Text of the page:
But alas, I am a beauty enthusiast and my enthusiasm overrides my fear. I will continue to use and test beauty products and advise you on the outcome of such testing, but I wouldn't be forthright and honest if I didn't alert you to the danger hiding in some of the beauty products that you might be using. In addition, I will employ many of the ideas suggested by the Environmental Working Group:
- Use the What Not To Buy list to avoid especially problematic ingredients — like mercury, lead, and placenta — and the products that contain them.
- Use fewer products. Is there something you can cut from your daily routine, or a product you can use less often? By cutting down on the number of chemicals contacting your skin every day, you will reduce any potential health risks associated with your products.
- Use the "Advanced Search" feature of Skin Deep to find products that have fewer potential health issues. Choose a product category and exclude the hazardous ingredients — carcinogens and neurotoxins, for instance — and Skin Deep will generate a custom shopping list for you.
- Read labels. Marketing claims on personal care products are not defined under the law, and can mean anything or nothing at all, including claims like organic, natural, hypoallergenic, animal cruelty free, and fragrance free. Read the ingredient label carefully to find evidence that the claims are true.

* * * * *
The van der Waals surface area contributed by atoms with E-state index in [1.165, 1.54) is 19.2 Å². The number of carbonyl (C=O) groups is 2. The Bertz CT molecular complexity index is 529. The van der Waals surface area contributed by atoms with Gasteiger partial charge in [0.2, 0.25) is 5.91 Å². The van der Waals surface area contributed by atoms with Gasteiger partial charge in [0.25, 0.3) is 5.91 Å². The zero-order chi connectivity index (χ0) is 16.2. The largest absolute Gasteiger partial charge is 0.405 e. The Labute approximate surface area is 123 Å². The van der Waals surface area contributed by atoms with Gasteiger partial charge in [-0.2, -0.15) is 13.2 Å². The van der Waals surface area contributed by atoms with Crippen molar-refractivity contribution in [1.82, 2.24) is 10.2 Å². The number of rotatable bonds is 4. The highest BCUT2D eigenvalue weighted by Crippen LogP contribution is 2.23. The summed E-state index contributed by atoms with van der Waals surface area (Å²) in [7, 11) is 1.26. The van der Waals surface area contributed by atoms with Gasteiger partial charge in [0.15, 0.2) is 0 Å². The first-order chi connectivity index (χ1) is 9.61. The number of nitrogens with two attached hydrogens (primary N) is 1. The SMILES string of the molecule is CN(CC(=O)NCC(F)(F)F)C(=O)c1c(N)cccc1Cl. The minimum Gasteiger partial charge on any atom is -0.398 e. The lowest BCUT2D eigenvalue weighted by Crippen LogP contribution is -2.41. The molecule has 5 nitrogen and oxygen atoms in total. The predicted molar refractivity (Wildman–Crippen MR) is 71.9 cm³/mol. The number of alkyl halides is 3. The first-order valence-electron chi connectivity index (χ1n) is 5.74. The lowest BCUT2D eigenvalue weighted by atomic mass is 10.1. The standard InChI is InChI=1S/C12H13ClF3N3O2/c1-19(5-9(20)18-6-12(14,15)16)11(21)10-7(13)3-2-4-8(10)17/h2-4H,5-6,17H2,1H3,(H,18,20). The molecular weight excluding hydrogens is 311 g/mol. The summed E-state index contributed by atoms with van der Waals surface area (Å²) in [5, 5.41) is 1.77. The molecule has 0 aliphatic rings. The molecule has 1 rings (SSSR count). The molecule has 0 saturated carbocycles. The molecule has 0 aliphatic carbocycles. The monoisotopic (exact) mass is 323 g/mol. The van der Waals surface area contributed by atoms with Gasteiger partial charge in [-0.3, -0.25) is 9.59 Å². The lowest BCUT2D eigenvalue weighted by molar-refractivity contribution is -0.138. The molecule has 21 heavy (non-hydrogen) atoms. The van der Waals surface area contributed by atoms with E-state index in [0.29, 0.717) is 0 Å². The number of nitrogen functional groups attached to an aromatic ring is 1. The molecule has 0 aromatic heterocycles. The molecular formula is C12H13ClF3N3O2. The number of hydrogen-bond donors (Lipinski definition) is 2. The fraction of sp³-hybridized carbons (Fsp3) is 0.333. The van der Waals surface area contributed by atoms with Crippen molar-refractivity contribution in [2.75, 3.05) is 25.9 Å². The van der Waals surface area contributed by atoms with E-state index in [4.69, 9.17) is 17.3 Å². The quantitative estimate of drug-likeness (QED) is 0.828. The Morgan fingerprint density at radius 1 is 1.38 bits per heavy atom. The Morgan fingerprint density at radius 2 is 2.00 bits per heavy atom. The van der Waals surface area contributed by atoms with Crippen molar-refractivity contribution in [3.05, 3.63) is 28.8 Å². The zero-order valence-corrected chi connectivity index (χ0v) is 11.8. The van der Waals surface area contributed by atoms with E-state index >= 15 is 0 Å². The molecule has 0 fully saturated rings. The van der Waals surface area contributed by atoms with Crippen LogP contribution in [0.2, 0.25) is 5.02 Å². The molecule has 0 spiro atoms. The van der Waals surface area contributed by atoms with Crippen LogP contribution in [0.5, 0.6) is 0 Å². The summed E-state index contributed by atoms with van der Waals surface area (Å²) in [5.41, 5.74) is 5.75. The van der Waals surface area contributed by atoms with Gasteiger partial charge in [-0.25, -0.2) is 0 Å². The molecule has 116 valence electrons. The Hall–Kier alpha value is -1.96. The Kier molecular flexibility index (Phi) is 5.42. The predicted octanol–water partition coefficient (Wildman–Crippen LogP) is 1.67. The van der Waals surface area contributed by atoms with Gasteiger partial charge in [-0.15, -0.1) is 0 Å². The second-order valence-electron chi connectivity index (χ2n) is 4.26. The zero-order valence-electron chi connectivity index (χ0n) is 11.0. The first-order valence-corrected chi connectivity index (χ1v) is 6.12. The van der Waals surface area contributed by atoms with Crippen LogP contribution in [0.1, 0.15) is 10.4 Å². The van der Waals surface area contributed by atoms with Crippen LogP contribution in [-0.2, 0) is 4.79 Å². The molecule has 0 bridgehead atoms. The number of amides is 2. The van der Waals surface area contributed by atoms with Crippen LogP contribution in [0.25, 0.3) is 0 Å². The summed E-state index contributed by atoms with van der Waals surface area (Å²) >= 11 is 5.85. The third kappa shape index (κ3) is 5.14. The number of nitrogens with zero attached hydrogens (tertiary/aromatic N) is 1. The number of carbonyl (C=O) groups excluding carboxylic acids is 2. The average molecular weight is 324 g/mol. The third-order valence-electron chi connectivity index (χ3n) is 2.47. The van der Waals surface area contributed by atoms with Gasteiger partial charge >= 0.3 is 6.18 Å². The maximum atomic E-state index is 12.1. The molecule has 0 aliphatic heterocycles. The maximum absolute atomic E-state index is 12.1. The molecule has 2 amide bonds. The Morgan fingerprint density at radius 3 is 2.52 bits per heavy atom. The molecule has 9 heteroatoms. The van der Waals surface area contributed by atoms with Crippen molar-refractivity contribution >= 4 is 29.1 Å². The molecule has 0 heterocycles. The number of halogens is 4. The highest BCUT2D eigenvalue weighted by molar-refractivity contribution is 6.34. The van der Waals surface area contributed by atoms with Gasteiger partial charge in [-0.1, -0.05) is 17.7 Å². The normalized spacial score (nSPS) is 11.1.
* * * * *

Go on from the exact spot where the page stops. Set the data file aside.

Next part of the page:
- Use milder soaps. Soap removes dirt and grease from the surface of your skin, but also strips away your body's own natural skin oils. Choosing a milder soap may reduce skin dryness and your need for moisturizers to replace oils your skin can provide naturally.
Minimize your use of dark hair dyes. Many contain coal tar ingredients that have been linked to cancer in some studies.
- Cut down on your use of powders; avoid the use of baby powder on newborns and infants. A number of ingredients common in powder have been linked to cancer and other lung problems when they are inhaled. FDA warns that powders may cause lung damage if inhaled regularly.
- Choose products that are "fragrance"-free. Fragrances can cause allergic reactions. Products that claim to be "fragrance free" on the packaging may not be. They could contain masking fragrances that give off a neutral odor. Read the ingredient label — in products truly free of fragrance, the word "fragrance" will not appear there.
- Reduce your use of nail polish. It's one of the few types of products that routinely contains ingredients linked to birth defects. Paint your toenails and skip the fingernails. Paint nails in a well-ventilated room, or outside, or avoid using nail polish altogether, particularly when you are pregnant. (To a reader that asked, OPI is okay to use. You can click here and send OPI a letter and thank them yourself.)
Brains on Beauty: With a little research and a decent amount of label-reading, along with the helpful guides provided by Skin Deep and the Environmental Working Group, it’s possible to find safe, non-toxic cosmetics without having to give up on beauty products altogether.
Sources: Breast Cancer Fund, Environmental Working Group, Campaign For Safe Cosmetics
Images: Poster from the Campaign for Safe Cosmetics